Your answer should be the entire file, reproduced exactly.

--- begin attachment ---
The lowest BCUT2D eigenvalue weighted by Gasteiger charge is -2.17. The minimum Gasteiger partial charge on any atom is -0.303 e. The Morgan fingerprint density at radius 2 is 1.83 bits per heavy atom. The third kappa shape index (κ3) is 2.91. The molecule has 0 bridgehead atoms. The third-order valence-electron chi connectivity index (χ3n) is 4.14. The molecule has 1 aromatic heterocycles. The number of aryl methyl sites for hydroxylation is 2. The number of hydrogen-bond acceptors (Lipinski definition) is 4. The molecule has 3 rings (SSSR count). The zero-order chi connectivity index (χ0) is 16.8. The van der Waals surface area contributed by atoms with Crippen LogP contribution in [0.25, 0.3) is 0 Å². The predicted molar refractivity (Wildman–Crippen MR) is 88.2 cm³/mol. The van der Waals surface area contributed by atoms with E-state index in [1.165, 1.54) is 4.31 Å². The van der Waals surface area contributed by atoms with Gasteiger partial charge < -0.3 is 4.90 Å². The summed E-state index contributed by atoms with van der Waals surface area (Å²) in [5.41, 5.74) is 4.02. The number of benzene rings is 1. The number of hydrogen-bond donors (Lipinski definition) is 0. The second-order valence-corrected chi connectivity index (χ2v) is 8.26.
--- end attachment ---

The lowest BCUT2D eigenvalue weighted by Gasteiger charge is -2.17. The minimum Gasteiger partial charge on any atom is -0.303 e. The Morgan fingerprint density at radius 2 is 1.83 bits per heavy atom. The third kappa shape index (κ3) is 2.91. The molecule has 0 bridgehead atoms. The third-order valence-electron chi connectivity index (χ3n) is 4.14. The molecule has 1 aromatic heterocycles. The number of aryl methyl sites for hydroxylation is 2. The number of hydrogen-bond acceptors (Lipinski definition) is 4. The molecule has 3 rings (SSSR count). The zero-order chi connectivity index (χ0) is 16.8. The van der Waals surface area contributed by atoms with Crippen LogP contribution in [0.25, 0.3) is 0 Å². The predicted molar refractivity (Wildman–Crippen MR) is 88.2 cm³/mol. The van der Waals surface area contributed by atoms with E-state index in [1.165, 1.54) is 4.31 Å². The van der Waals surface area contributed by atoms with Gasteiger partial charge < -0.3 is 4.90 Å². The summed E-state index contributed by atoms with van der Waals surface area (Å²) in [5.41, 5.74) is 4.02. The number of benzene rings is 1. The number of hydrogen-bond donors (Lipinski definition) is 0. The second-order valence-corrected chi connectivity index (χ2v) is 8.26.